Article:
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Kobe Bryant Head Injury Reveals a Complex NBA Concussion Policy

LOS ANGELES, CA - MARCH 02:  Kobe Bryant #24 of the Los Angeles Lakers adjusts his protective face mask during the game with the Sacramento Kings at Staples Center on March 2, 2012 in Los Angeles, California.   The Lakers won 115-107. NOTE TO USER: User expressly acknowledges and agrees that, by downloading and or using this photograph, User is consenting to the terms and conditions of the Getty Images License Agreement.  (Photo by Stephen Dunn/Getty Images)
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Holly MacKenzieNBA Lead BloggerMarch 5, 2012

Kobe Bryant has played through plenty of injuries in his 16-year career. He's found a way to play through a broken pinkie, torn ligaments, back spasms, severely sprained ankles and everything in between.

When he suffered a nasal fracture and concussion, thanks to a foul courtesy of Dwyane Wade at the All-Star Game, he added two more injuries to the list.

After finishing the game in Orlando without any discussion, due to a new concussion policy that the NBA instituted, he had to pass a series of tests before being cleared to play. For once, his personal pain threshold didn't matter. It was all about acing the tests and getting cleared by a neurologist.

The L.A. Times explains:

The NBA ruled last December that players must pass a series of medical tests and remain asymptomatic for at least 24 hours before they could return to the lineup after a concussion. So Bryant recalled driving around 'all over the place' so he could complete a series of exercises, including neurological, treadmill, bicycle and agility tests. He then completed a game of two-on-two and then has made five visits to neurologist Vern Williams to prove he remains asymptomatic.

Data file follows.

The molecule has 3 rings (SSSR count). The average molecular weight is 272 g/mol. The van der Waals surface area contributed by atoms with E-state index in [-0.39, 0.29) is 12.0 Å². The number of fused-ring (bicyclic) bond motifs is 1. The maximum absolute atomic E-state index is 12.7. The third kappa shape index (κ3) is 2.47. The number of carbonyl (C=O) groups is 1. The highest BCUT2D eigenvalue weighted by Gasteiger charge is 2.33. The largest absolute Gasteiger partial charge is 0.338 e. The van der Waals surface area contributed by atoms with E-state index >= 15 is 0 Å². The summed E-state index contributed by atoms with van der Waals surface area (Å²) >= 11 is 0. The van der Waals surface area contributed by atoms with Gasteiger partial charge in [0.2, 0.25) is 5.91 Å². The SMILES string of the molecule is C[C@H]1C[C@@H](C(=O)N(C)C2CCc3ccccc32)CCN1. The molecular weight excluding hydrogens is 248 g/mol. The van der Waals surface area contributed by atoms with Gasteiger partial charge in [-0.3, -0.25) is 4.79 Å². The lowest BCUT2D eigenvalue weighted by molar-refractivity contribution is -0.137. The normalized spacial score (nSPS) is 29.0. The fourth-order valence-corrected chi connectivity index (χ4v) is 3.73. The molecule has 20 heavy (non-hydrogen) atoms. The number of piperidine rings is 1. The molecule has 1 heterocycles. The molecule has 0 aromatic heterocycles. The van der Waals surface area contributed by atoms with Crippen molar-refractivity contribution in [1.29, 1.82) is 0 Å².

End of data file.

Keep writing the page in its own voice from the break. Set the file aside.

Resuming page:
In a league where players pride themselves on playing through pain and often feel that they're expected to shake off bumps and bruises to earn the salaries they're making, the concussion policy was an important move for the NBA. Ensuring that all players are healthy and ready to get back on the court to compete shows that the league emphasizes the importance of the well-being of their athletes.

LOS ANGELES, CA - MARCH 02:  Kobe Bryant #24 of the Los Angeles Lakers adjusts his protective face mask during the game with the Sacramento Kings at Staples Center on March 2, 2012 in Los Angeles, California.   NOTE TO USER: User expressly acknowledges an
Stephen Dunn/Getty Images

While Bryant passed all of the tests in time to return to action without missing any time, he's wearing a mask to protect his face and has also been receiving treatment for neck pain. Bryant said he will continue to wear the mask after taking a shot to the face from Shane Battier in the Lakers' 93-83 victory over the Miami Heat on Sunday afternoon.

Bryant told the L.A. Times that he has been keeping the lights off on his days off to remain quiet and get some rest. He also said that this injury has been different than any other he's sustained in his career.

"In terms of injuries," he said, "this has been the one that I've really had to adjust my lifestyle to."

Despite the adjustments and the annoyances of having to wear the protective mask, Bryant continues to make it work and does so without complaint. 

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